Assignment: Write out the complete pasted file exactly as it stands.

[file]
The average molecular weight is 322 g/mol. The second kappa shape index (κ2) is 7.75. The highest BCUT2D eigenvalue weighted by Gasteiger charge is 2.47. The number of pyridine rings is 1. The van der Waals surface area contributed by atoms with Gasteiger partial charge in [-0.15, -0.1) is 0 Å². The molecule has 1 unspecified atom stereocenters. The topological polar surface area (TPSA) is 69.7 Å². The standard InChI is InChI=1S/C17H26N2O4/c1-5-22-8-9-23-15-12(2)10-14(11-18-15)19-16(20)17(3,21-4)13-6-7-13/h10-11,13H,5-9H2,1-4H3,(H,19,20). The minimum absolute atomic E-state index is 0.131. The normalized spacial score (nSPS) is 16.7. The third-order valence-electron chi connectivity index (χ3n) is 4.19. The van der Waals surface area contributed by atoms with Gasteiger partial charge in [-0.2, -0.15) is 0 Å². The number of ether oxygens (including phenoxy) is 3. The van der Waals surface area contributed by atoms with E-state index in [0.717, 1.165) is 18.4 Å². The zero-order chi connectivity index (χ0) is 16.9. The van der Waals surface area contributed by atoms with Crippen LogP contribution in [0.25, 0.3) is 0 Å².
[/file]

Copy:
The average molecular weight is 322 g/mol. The second kappa shape index (κ2) is 7.75. The highest BCUT2D eigenvalue weighted by Gasteiger charge is 2.47. The number of pyridine rings is 1. The van der Waals surface area contributed by atoms with Gasteiger partial charge in [-0.15, -0.1) is 0 Å². The molecule has 1 unspecified atom stereocenters. The topological polar surface area (TPSA) is 69.7 Å². The standard InChI is InChI=1S/C17H26N2O4/c1-5-22-8-9-23-15-12(2)10-14(11-18-15)19-16(20)17(3,21-4)13-6-7-13/h10-11,13H,5-9H2,1-4H3,(H,19,20). The minimum absolute atomic E-state index is 0.131. The normalized spacial score (nSPS) is 16.7. The third-order valence-electron chi connectivity index (χ3n) is 4.19. The van der Waals surface area contributed by atoms with Gasteiger partial charge in [-0.2, -0.15) is 0 Å². The number of ether oxygens (including phenoxy) is 3. The van der Waals surface area contributed by atoms with E-state index in [0.717, 1.165) is 18.4 Å². The zero-order chi connectivity index (χ0) is 16.9. The van der Waals surface area contributed by atoms with Crippen LogP contribution in [0.25, 0.3) is 0 Å².